The setting is the Blackfoot Territory in the late 1800s, and the pains of a lengthy conflict have taken their toll on the remaining soldiers as food has become scarce, and the film picks up with soldiers on the march in the brutal cold and snow covered mountainside. In tow is a P.O.W. (Law), and the decision is made by the soldiers to execute him in earnest instead of having to shorten their rations by feeding him, so he is then hung (pretty harshly done), and left to rot as the uniformed men trudge along. A short time later the group encounters a small family on the fringes of the territory, and when the demands for food are rebuked, the slaughter is on and the only survivor is a young girl (Adams) who prays to an oblivious god that she can one day reap the seeds of revenge upon those who’ve murdered her family. We all know that there are usually two sides to any story, and when the good ear isn’t listening, the evil one turns its direction towards those who need it most, and that’s when the Devil obliges.
The answer to the young girl’s prayers comes in the resurrection of the prisoner that was hung a short time ago, and he has been dubbed “Vengeance” – together their goal will be achieved by harshly dishing out some retribution, and the way it’s presented is drawn-out, almost like you’re strapped into the front-row pew of a hellfire-cathedral and force-fed the sermon of an evil voice from the South side of the tracks. It’s vicious and beautiful all at once, Law’s direction gives this visually-striking presentation all the bells and whistles to please even the harshest of critics (hell, you’re reading the words of one right now). The performances, while a bit stoic in nature, still convey that overall perception of a wrong that demands to be righted, no matter how morally mishandled it might be. Overall, I can absolutely recommend The Hatred for not only those wanting a period-piece with ferocious-artistry, but for others who continue to pray with no response, and are curious to see what the other side can offer.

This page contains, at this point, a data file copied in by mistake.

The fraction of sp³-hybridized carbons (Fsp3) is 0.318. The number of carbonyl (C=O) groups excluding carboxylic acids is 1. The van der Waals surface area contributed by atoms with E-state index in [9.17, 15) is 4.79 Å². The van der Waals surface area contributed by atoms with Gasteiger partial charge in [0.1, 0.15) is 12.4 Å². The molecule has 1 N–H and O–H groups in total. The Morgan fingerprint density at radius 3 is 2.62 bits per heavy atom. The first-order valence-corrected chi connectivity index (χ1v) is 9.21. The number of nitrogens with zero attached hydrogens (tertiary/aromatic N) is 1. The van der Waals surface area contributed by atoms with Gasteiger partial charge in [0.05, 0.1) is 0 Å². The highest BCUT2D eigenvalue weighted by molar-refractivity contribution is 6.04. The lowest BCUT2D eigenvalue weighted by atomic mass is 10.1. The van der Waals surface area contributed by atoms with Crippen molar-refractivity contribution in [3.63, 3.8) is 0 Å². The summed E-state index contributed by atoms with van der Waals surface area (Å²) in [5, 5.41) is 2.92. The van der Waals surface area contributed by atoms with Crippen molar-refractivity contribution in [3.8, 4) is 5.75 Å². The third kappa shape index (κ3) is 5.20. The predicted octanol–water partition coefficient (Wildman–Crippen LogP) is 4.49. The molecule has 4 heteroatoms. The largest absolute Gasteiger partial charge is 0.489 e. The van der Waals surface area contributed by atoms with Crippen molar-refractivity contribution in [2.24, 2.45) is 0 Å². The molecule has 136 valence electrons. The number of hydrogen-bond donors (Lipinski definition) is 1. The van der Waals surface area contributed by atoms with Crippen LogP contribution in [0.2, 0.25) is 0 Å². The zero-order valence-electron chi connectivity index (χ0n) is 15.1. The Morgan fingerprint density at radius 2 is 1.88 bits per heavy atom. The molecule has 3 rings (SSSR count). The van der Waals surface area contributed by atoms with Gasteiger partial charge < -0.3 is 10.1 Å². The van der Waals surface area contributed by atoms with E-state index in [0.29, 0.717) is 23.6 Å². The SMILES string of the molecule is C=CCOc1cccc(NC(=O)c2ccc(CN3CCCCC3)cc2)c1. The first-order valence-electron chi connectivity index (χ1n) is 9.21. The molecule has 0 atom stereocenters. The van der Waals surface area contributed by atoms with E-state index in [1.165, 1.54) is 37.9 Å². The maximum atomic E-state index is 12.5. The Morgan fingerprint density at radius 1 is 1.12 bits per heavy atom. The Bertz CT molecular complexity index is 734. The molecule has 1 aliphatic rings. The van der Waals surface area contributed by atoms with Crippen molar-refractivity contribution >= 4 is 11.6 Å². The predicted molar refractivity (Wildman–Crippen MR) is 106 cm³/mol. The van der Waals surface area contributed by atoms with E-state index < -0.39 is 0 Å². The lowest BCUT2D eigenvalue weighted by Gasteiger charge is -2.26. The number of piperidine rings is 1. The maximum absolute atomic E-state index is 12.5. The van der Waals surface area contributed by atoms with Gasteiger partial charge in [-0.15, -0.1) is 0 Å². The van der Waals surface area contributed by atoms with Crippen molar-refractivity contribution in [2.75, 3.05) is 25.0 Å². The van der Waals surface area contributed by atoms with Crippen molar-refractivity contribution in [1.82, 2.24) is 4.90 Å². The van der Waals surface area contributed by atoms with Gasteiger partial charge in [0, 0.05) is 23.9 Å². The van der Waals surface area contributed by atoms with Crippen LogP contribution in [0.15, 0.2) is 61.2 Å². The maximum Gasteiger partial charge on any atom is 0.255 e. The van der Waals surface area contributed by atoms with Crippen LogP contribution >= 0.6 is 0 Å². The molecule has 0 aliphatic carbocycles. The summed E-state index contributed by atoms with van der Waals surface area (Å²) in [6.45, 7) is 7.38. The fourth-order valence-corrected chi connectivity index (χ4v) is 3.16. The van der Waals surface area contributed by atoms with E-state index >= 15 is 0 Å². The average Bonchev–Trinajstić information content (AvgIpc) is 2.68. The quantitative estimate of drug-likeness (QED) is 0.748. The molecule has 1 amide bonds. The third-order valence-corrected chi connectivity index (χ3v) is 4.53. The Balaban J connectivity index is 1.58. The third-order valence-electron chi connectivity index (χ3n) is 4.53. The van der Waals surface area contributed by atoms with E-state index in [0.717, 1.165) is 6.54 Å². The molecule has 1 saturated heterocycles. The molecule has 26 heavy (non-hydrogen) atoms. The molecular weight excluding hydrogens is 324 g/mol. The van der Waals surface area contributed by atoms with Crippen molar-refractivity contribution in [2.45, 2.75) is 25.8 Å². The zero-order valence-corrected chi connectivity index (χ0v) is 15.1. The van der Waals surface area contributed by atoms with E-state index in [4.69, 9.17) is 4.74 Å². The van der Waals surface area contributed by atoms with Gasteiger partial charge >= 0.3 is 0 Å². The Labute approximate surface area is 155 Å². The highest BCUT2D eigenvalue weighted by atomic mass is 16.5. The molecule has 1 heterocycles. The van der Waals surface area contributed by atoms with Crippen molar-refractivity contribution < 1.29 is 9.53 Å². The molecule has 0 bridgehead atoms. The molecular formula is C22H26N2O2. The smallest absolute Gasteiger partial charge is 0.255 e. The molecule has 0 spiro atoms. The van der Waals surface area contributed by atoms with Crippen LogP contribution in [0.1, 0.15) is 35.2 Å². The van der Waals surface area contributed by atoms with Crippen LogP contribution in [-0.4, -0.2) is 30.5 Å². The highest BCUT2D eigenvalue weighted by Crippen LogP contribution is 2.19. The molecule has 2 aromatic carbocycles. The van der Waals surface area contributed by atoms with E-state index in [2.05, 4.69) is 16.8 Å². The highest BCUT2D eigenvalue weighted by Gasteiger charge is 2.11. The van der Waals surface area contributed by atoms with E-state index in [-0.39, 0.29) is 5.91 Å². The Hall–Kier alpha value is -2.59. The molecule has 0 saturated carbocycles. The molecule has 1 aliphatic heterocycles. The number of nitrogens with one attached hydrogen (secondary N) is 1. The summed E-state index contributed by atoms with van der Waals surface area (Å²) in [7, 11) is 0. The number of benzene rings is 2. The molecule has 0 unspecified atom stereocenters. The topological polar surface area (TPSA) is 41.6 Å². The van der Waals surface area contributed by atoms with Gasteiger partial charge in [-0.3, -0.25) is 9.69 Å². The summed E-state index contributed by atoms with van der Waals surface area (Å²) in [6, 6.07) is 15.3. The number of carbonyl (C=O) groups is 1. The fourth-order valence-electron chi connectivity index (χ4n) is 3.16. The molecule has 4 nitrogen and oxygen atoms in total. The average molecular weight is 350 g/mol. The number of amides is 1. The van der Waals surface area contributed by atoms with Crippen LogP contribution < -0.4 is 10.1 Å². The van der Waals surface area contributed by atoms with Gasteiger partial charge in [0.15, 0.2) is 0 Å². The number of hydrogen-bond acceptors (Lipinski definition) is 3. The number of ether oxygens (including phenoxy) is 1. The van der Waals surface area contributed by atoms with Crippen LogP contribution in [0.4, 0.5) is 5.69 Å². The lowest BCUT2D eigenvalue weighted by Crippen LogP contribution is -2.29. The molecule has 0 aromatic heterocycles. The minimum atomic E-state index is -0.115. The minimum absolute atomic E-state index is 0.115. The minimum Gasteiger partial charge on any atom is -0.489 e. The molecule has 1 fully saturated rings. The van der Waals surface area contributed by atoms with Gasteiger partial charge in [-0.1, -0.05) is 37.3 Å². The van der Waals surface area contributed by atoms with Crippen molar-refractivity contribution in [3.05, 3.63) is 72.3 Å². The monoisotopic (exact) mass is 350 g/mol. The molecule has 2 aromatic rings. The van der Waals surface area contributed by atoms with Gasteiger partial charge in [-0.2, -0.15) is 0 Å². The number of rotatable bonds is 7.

The Hatred is a visually-appealing look into the eyes of animus, and all of the beauty of returning the harm to those who have awarded it to others.
Before We Vanish Review – A Quirky and Original Take on Alien Invasions
Starring Masami Nagasawa, Ryûhei Matsuda, Hiroki Hasegawa
Written by Kiyoshi Kurosawa
Directed by Kiyoshi Kurosawa
During the J-horror rampage of the late 90’s and early 2000’s, Kiyoshi Kurosawa’s Kairo (aka Pulse). A dark, depressing, and morose tale of ghosts that use the internet to spread across the world, the film’s almost suffocatingly gloomy atmosphere pervaded across every frame of the film. Because of my love of this film, I was eager to see the director’s upcoming movie Sanpo Suru Shinryakusha (aka Before We Vanish), which follows three aliens who recently arrived on Earth and are preparing to bring about an alien invasion that will wipe humanity from the face of the planet. Imagine my surprise when the film turned out to be barely a horror title but was instead a quirky and surreal dramedy that tugged at my heartstrings.